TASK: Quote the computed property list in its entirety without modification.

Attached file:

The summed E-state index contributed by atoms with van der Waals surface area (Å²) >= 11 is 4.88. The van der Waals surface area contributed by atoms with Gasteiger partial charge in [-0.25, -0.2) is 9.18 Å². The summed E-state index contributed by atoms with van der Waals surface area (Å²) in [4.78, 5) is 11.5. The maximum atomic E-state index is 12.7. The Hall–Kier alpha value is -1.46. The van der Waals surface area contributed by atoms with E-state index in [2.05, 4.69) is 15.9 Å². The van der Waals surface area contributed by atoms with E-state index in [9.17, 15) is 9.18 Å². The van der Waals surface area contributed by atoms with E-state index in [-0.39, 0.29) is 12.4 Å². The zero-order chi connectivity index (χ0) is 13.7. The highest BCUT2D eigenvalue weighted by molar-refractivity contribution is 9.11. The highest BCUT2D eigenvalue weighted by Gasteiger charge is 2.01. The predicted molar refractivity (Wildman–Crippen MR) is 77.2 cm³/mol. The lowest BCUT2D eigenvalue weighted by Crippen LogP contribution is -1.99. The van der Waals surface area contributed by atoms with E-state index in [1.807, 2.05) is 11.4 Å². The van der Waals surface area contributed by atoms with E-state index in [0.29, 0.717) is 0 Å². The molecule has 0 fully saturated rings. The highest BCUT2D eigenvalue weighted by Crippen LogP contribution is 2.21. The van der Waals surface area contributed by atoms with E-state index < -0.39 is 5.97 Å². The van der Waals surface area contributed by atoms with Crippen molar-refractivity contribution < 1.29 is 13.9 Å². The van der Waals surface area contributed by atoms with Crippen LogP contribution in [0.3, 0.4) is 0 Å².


The summed E-state index contributed by atoms with van der Waals surface area (Å²) >= 11 is 4.88. The van der Waals surface area contributed by atoms with Gasteiger partial charge in [-0.25, -0.2) is 9.18 Å². The summed E-state index contributed by atoms with van der Waals surface area (Å²) in [4.78, 5) is 11.5. The maximum atomic E-state index is 12.7. The Hall–Kier alpha value is -1.46. The van der Waals surface area contributed by atoms with E-state index in [2.05, 4.69) is 15.9 Å². The van der Waals surface area contributed by atoms with E-state index in [9.17, 15) is 9.18 Å². The van der Waals surface area contributed by atoms with E-state index in [-0.39, 0.29) is 12.4 Å². The zero-order chi connectivity index (χ0) is 13.7. The highest BCUT2D eigenvalue weighted by molar-refractivity contribution is 9.11. The highest BCUT2D eigenvalue weighted by Gasteiger charge is 2.01. The predicted molar refractivity (Wildman–Crippen MR) is 77.2 cm³/mol. The lowest BCUT2D eigenvalue weighted by Crippen LogP contribution is -1.99. The van der Waals surface area contributed by atoms with E-state index in [1.807, 2.05) is 11.4 Å². The van der Waals surface area contributed by atoms with E-state index in [0.29, 0.717) is 0 Å². The molecule has 0 fully saturated rings. The highest BCUT2D eigenvalue weighted by Crippen LogP contribution is 2.21. The van der Waals surface area contributed by atoms with E-state index < -0.39 is 5.97 Å². The van der Waals surface area contributed by atoms with Crippen molar-refractivity contribution < 1.29 is 13.9 Å². The van der Waals surface area contributed by atoms with Crippen LogP contribution in [0.3, 0.4) is 0 Å².